SMiLE-ing this year and hopefully more in the future

We had our final meeting of the Science of Music in Learning and Experience (SMiLE) group last week and I’ve been reflecting a bit on the experience.

White_Smiley_Face

We began the experimental idea in the fall with an introductory meeting to get to know each other from across campus and a discussion of Susan Hallam‘s closing chapter from the Oxford Handbook of Music Psychology titled “Where now?” I thought the chapter would be a fitting way to kick off the group’s activities since it concluded by emphasizing how valuable interdisciplinary research will be for acquiring a deeper understanding of the power of musical experience in the future. I agree with Hallam’s assertion that collaborations are needed among scientists of many varieties, music educators, music therapists, ethnomusicologists, music theorists, etc. to push the field further and also find her optimistic view of the future exciting.

Fortunately, our group has benefited from a richly varied collection of faculty and graduate student participants coming from communications science, cognitive science, cognitive psychology, computer science, linguistics, music education, music theory, music performance, and musicology. The conversations were engaging and the complementary perspectives that were brought to the discussions were refreshingly enthusiastic.

Overall, I’m very grateful for the experiences had in the SMiLE meetings this year and am looking forward to seeing the potential for this to grow next year and into the future!

CODA

Here is a list of some of the topics discussed this year to give you a sense of the kinds of things brought to the table…

  • The effect of party music on risky drinking decisions
  • The effect of verbal elaboration on procedural memory for music performance
  • Underlying mechanisms of emotional response to music
  • A rationale for the therapeutic value of musical communication based on notions of entrainment and floating intentionality
  • Inferring emotional meaning of musical chords through lyrics
  • The effects of music preference on functional brain networks
  • The influence of a culture’s spoken language on the structure of its instrumental music
  • Relations between auditory experience and perception of rhythmic groupings

Lastly, here is a brief and BY NO MEANS exhaustive list of books that could be particularly valuable for thinking about the science of music in learning and experience…

  • Historically important:
    • Mursell (1937) – The Psychology of Music
    • Seashore (1938) – Psychology of Music
    • Meyer (1956) – Emotion and Meaning in Music
    • Farnsworth (1958) – The Social Psychology of Music
    • Merriam (1964) – The Anthropology of Music
  • More foundational:
    • Lerhdahl & Jackendoff (1983) – A Generative Theory of Tonal Music
    • Sloboda (1985) – The Musical Mind
    • Hargreaves (1986) – The Developmental Psychology of Music
    • Dowling & Harwood (1986) – Music Cognition
    • Sloboda (1988) – Generative Processes in Music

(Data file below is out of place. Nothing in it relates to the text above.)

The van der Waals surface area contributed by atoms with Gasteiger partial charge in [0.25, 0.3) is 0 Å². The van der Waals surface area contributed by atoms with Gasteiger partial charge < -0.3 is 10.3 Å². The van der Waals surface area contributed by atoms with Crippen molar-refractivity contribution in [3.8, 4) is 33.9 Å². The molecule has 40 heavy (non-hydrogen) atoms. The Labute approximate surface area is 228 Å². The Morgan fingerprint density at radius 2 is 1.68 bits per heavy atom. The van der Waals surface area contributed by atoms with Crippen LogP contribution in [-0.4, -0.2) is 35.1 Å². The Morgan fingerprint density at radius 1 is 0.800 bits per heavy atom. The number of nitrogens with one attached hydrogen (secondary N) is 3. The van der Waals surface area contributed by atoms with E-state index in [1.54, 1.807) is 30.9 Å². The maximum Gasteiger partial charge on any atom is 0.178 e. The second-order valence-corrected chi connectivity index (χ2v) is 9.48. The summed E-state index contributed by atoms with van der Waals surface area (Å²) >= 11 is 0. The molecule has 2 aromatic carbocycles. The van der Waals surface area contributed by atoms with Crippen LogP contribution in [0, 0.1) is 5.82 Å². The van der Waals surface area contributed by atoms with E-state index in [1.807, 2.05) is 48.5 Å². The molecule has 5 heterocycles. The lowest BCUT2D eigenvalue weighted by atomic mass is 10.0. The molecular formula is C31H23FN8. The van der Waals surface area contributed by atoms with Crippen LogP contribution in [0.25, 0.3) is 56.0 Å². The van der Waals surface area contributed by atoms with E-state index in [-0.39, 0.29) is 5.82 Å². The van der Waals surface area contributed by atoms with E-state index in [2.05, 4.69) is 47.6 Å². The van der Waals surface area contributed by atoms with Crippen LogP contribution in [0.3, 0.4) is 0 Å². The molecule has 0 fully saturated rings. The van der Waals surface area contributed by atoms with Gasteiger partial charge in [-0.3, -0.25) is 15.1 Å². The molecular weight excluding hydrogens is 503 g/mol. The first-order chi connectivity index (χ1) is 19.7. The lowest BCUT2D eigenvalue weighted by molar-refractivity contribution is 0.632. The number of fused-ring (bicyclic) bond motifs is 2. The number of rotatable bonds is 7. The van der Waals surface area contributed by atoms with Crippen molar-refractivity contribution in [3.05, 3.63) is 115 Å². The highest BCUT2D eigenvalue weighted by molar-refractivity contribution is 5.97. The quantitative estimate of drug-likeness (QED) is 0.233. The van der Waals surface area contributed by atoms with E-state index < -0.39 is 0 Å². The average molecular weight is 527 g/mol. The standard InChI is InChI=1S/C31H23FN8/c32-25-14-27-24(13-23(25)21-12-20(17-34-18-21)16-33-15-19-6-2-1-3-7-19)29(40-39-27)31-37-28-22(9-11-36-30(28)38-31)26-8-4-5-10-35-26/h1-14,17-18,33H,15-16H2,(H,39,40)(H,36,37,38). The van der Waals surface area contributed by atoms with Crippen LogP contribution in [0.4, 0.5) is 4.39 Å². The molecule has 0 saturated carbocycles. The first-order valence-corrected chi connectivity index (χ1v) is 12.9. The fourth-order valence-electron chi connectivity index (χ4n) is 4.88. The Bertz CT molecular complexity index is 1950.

• Krumhansl (1990) – Cognitive Foundations of Musical Pitch
    • Narmour (1990) – The Analysis and Cognition of Basic Melodic Structures
    • Bamberger (1991) – The Mind Behind the Musical Ear
    • Bregman (1994) – Auditory Scene Analysis: The Perceptual Organization of Sound
    • Kemp (1996) – The Musical Temperament
    • Hodges (1996) – Handbook of Music Psychology
    • Juslin & Sloboda (2001) – Music and Emotion
    • Lerhdahl (2001) – Tonal Pitch Space
    • Zatorre & Peretz (2001) – The Biological Foundations of Music
    • Wallin et al. (2001) – The Origins of Music
  • More recent:
    • Aiello (2007) – Music: Cognition and Emotions
    • Gruhn & Rauscher (2007) – Neurosciences in Music Pedagogy
    • Huron (2008) – Sweet Anticipation: Music and the Psychology of Expectation
    • Patel (2008) – Music, Language, and the Brain
    • Hallam et al. (2009) – Oxford Handbook of Music Psychology
    • Hodges & Sebald (2010) – Music in the Human Experience
    • Juslin & Sloboda (2010) – Handbook of Music and Emotion
    • Kenny (2011) – The Psychology of Music Performance Anxiety
    • Deutsch (1982, 1999, 2014) – The Psychology of Music
    • Rebuschat (2012) – Language and Music as Cognitive Systems
    • Bamberger (2013) – Discovering the Musical Mind
    • Koelsch (2013) – Brain and Music
    • Thompson et al. (2014) – Music in the Social and Behavioral Sciences: An Encyclopedia
  • More pedagogy/performance oriented:
    • Parncutt & McPherson (2002) – The Science and Psychology of Music Performance
    • Radocy & Boyle (2003) – Psychological Foundations of Musical Behavior
    • Williamon (2005) – Musical Excellence
    • Lehmann, Sloboda, & Woody (2007) – Psychology for Musicians

Motivation: Growth, self-beliefs, and attributions, oh my…

This week I had the pleasure of giving an invited talk for the IU student chapter of the National Association of Teachers of Singing (IU SNATS). I’m fortunate to have the opportunity to work with extremely fine singers and committed vocal pedagogues on a regular basis in my courses and very much enjoyed speaking with the students of IU SNATS.

The talk I gave was on issues related to motivation for learning. I’ve attached a pdf of the powerpoint to this post via the image below. You’re welcome to download it to see the range of topics we discussed if you’re curious. The powerpoint also includes some basic texts and resources for reading about motivation in general and motivation in music learning more specifically. There is also a slide that includes links to some interesting web-resources for exploring these ideas further.

Miksza - Motivation presentation for IU SNATS - 2015

What was particularly enjoyable for me was that the talk gave me a chance to step back and think broadly about how several theoretical perspectives could be synthesized to address the components of music learning that are often heavily impacted by student motivation. The following set of reflective questions captures some of these components:

  • What drives you to choose to engage in learning in the first place?